I'm using transactions for managing data across several MySQL InnoDB tables in a reasonably complex web application. Briefly, a given transaction works as follows:
- Data is read from a row in a "user_point_totals" table
- Various machinations calculate what the user's new point total should be
- A new entry is created in the "user_point_totals" table reflecting the updated total
Let's say that user A performs some action that has point-related ramifications, step 1 is executed, that thread of execution reads the user's point total into memory, and the application begins calculating the new total. Meanwhile, user B performs an action that has implications for user A's point total, and another transaction begins; however, the first transaction has not yet completed, so the second thread gets the same point total value as a starting point as the first transaction (from the same table row). Subsequently, transaction 1 completes and creates a new user point total with its perception of what the new value should be, and shortly thereafter, transaction 2 completes and creates a new row for the user's point total as well. However, the second transaction's point total is now incorrect, as it fails to account for the new total created by transaction 1.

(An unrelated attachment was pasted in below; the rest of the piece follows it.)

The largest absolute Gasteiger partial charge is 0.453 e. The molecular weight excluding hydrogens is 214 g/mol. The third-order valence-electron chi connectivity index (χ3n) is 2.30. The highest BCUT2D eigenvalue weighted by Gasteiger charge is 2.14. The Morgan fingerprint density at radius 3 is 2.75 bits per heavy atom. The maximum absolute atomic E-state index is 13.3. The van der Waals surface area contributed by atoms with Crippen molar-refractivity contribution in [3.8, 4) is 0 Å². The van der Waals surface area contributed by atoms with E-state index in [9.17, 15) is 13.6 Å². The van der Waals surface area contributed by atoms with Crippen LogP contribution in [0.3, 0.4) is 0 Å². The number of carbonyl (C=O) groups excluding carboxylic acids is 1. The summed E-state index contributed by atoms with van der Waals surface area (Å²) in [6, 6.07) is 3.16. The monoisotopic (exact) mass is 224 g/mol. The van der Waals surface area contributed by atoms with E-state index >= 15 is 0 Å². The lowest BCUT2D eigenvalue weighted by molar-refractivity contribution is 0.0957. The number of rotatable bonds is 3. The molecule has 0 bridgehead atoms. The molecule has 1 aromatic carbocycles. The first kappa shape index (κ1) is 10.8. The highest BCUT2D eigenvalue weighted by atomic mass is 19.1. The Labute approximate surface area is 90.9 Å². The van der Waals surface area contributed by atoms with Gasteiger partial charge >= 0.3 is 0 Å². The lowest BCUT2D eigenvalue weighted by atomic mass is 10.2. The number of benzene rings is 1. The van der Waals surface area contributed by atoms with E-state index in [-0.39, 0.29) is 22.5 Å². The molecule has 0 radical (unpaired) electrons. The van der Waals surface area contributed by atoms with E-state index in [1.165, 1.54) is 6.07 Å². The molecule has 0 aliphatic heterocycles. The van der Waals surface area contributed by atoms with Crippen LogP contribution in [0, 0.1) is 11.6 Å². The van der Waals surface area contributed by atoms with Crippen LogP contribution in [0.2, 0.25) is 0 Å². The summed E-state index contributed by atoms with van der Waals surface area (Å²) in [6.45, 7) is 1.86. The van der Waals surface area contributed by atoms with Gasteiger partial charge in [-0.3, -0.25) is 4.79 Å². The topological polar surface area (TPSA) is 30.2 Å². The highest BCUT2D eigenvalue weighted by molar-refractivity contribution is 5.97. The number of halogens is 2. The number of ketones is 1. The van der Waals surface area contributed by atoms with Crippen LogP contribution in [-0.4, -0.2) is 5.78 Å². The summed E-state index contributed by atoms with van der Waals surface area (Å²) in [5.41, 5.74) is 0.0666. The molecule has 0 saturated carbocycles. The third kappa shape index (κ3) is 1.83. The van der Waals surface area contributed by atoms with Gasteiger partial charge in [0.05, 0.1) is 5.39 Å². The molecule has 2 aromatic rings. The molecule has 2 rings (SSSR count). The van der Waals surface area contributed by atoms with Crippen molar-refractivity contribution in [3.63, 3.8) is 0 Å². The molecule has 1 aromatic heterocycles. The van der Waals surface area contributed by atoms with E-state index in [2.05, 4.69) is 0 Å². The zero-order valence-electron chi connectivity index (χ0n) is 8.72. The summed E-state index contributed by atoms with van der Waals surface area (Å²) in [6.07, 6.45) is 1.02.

My questions are:
- Is this scenario impossible due to the atomic nature of transactions, which I apparently don't understand as well as I should?
- If not, how does one ensure that data integrity exists in these sorts of situations?
Thanks for your consideration!